Are You Worried About Her Weight?
“Are you worried about her weight?” My mother ask me as we are sitting at the children’s museum. “I know its a sensitive subject.”
What she means is, I am worried about her weight and you should be too. You should do something about your four year old’s body before she deals with being fat. It’s better to be thin. Thin people are happier people and it only gets harder as she gets older. That’s what she means.
She believes this too. I’ve heard it after every baby I’ve had. Get the weight off now or it will be harder lately. Have you started working out? Have you tried weight watchers? I’m doing Whole 30. I hate my body. I look terrible in my clothes. Please don’t take a picture of me. No, I won’t enjoy that birthday cake on my birthday but I’ll even up all the edges until its gone once everyone’s in bed and blame it on God knows what in the morning when we ask where all the cake is.
She means I’m failing her as a mother. She means I am failing at keeping my weight at an acceptable number and therefore setting a horrible example for her. Because, remember, happiness is the ultimate goal and the only way my 4 year old daughter will ever be happy will be to be thin. …To be skinny. To hate her body. To starve herself. To feel shame when getting dressed. To think of nothing but what food she cannot enjoy.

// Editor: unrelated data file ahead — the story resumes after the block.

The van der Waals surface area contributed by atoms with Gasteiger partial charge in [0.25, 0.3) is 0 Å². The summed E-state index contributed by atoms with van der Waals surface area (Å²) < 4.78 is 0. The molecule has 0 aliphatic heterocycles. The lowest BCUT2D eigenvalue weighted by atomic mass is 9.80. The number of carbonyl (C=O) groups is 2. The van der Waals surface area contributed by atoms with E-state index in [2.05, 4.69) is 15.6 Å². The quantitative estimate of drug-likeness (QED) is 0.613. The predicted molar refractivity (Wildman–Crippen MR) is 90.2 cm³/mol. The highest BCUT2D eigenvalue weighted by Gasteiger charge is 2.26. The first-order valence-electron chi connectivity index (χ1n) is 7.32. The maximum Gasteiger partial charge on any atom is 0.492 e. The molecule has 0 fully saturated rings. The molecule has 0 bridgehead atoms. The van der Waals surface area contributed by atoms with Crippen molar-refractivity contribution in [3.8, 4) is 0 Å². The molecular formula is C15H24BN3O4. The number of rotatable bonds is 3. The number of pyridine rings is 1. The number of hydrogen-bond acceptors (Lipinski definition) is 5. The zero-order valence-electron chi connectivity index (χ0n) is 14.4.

No, mom. No, I am not failing my daughter. My daughter currently thinks her adorable body is the best thing and loves nothing more than to run around naked, dancing in her room to Disney songs imagining what her castle will be like one day. She loves to eat strawberries, yogurt and oatmeal. She is strong and determined. She is smart and sassy and funny. She gives the best hugs, forces me to kiss her goodnight every night and honestly believes she got the short end of the stick by having four brothers even though she is the only one not sharing a room, myself included.
She doesn’t know that the body she has isn’t perfect. She doesn’t know that skinny people are happier. She doesn’t know she should ignore the signs her body and mind are giving her to eat when she is hungry and stop when she is full. And, I will force you, mother, to walk over my dead body before you tell her otherwise.
No, I am not worried about her weight. I am worried of your words, of the world’s words, of the critique and harsh expectations that our society bombards girls with as they become women. I am worried she will be judged wrongly, hurt by friends, heartbroken by a boy, lonely in adulthood, scared to try something new, or anxious about her future.
But, of my four year old? No, I am not worried about her weight!